Digging deeper into hysterical data
But, how can we know that’s a good measure? After all, the dictionary says that hysterical can mean “funny”! And, men do get called hysterical, too!
We can crunch the data even more to show other ways that hysterical is biased. I assigned each noun a type: person for nouns that were clearly people; action for nouns that described an action like laughter or crying; and thing for nouns that didn’t really describe either of those. Then, each noun was analyzed to see if women are described as hysterical criers more than men, for instance.
Looking at the person-typed nouns yields a few surprises. The most common nouns that follow hysterical are mostly female: woman, mother, women, girl, man, men, wife, girls, person, and mom. But, you cry: man, men, and person! Be careful: just because a word appears near hysterical doesn’t mean it’s the word being modified by hysterical.
If you read through those uses, you’ll see plenty of sentences like “She was hysterical and the men calmed her down”—uses of men near hysterical that nonetheless have a female referent hidden in the context. In fact, of the 21 sentences that use man, men, or person near hysterical, 13 are female-tagged, six are male-tagged, and two are mixed or gender not known. Sneaky, sneaky.
Looking at the action words, here are the top words listed alphabetically and with their male-female tally:
|WORD NEAR HYSTERICAL||MALE-TAGGED||FEMALE-TAGGED|
While both men and women laugh hysterically (good thing, too), women cry, sob, scream, rage, panic, giggle, and burst in to tears hysterically far more than men do. When men are hysterical, it’s with glee or joy; when women are hysterical, it’s with outbursts, violence, and fits.
How did we come to this point? The origins of hysterical have something to do with it. Hysterical’s earliest meaning was “of, relating to, or characterized by hysteria,” and while we now think of hysteria as irrational panic, it was, for centuries, a medical diagnosis. Hysteria comes from the Greek hysterikós, which means “suffering in the womb.”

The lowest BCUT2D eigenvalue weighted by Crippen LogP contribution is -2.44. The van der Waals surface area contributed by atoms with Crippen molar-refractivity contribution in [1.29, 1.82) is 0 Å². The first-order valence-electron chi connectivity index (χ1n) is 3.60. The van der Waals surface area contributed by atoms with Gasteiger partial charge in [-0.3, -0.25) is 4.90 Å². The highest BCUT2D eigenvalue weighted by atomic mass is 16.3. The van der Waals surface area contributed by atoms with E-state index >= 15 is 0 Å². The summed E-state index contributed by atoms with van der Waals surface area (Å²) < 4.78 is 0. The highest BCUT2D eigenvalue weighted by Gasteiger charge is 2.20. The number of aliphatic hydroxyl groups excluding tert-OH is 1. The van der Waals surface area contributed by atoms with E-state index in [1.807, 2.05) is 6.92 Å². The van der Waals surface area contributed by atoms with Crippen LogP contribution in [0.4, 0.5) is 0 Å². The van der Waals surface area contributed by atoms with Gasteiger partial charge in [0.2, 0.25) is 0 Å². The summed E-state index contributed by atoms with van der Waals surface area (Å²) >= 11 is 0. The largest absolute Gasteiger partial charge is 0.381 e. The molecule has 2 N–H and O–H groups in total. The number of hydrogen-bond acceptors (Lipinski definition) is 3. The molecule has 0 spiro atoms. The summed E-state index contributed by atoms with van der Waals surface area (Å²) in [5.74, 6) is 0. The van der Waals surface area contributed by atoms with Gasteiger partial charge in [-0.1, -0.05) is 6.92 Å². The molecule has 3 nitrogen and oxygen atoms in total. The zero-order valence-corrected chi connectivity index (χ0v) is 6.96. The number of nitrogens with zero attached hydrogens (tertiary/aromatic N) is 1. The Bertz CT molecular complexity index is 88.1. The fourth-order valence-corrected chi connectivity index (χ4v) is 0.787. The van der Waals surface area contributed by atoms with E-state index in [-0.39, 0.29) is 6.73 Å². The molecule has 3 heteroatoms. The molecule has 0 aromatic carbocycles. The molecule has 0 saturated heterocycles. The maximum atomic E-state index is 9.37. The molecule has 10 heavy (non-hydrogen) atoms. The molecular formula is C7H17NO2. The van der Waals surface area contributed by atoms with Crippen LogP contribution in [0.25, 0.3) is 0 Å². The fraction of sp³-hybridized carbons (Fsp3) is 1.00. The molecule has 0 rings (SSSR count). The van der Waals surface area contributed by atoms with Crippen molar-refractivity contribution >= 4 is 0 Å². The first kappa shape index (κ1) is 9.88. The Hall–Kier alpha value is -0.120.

So, yeah, the ancient Greeks believed that when a woman was behaving irrationally—or in a way that they considered to be irrational—it was because her uterus was literally wandering around her body causing trouble. (The belief that the uterus was a free-floating organ persisted into the late Middle Ages.) A number of ailments and attitudes were blamed on hysteria, including nervousness, fainting, irritability, anxiety, boldness or outspokenness, sexual desire, and—no joke—the suffragist movement.
Charges of hysteria didn’t end with women getting the vote, either: the American Psychological Association still allowed the diagnosis of “hysterical neurosis” as late as 1980.
And this should, perhaps, give us some pause before we call someone “hysterical.” The word’s origin ties it to the idea that any show of emotion or force from a woman is evidence of her fragility and inherent instability, and echoes of that are still present in its uses today. When I ask you to picture someone hysterically crying, or screaming hysterically, you will most likely picture a woman who is out of control. That’s not a personal failing; that’s evidence that we’ve been conditioned to associate hysterical with women.
In the rare cases when hysterical is used of men, it’s usually used to describe either a mental or emotional point of no reasonable, safe return: a vet with PTSD who has a hysterical psychotic break, for instance, or a hysterical grieving father who needs to be sedated lest he hurt himself. Hysterical then becomes a brush that can be used to tar men as unstable, weak, or dangerous—even in instances where they are being completely reasonable:
But, what about the “funny” sense? Surely that’s a positive use we don’t have to shy away from?
Nope. Even the “funny” sense of hysterical usually connotes a loss of control, as in the original hysteria: a hysterical joke or comedian makes you laugh uncontrollably, sometimes sob, just absolutely lose it. It’s the sunny inverse of an emotional breakdown, but the breakdown is still implied. (It’s worth noting that when hysterical is used to refer to funny people—the word’s only “positive” use—it’s most often used of men.)
So, is hysterical gendered?
The evidence is overwhelming that hysterical is used most often in reference to women, and that most of the female-tilted uses of hysterical refer to actions that are negative in connotation or meaning. You’d be hard-pressed to look at the data and come to any other conclusion.
What can we do to get people to stop calling women hysterical? Change begins at home: when hysterical slips out of your mouth, think about how you’ve used it and whether you can substitute another less-loaded word for it. Try “she’s ridiculously funny,” or “a frenzied outburst,” or “uncontrollable glee.” Say that someone is overwrought or frantic or agitated.
And, when people tell you that you’re being hysterical about hysterical, throw some cold, hard data their way.
Read other articles by Kory Stamper:
- The Dictionary Is Insulted: The Problem With Pocahontas
- The Dictionary Is Political: The Complication With Collusion
Kory Stamper was a lexicographer at Merriam-Webster for almost twenty years, and she is the author of the best-selling Word by Word: The Secret Life of Dictionaries, which chronicles the twists and turns of dictionary making and the English language. She is also the co-host of Fiat Lex, a podcast about dictionaries, and she is working on a book about defining color. She lives in New Jersey with her dog and far too many dictionaries.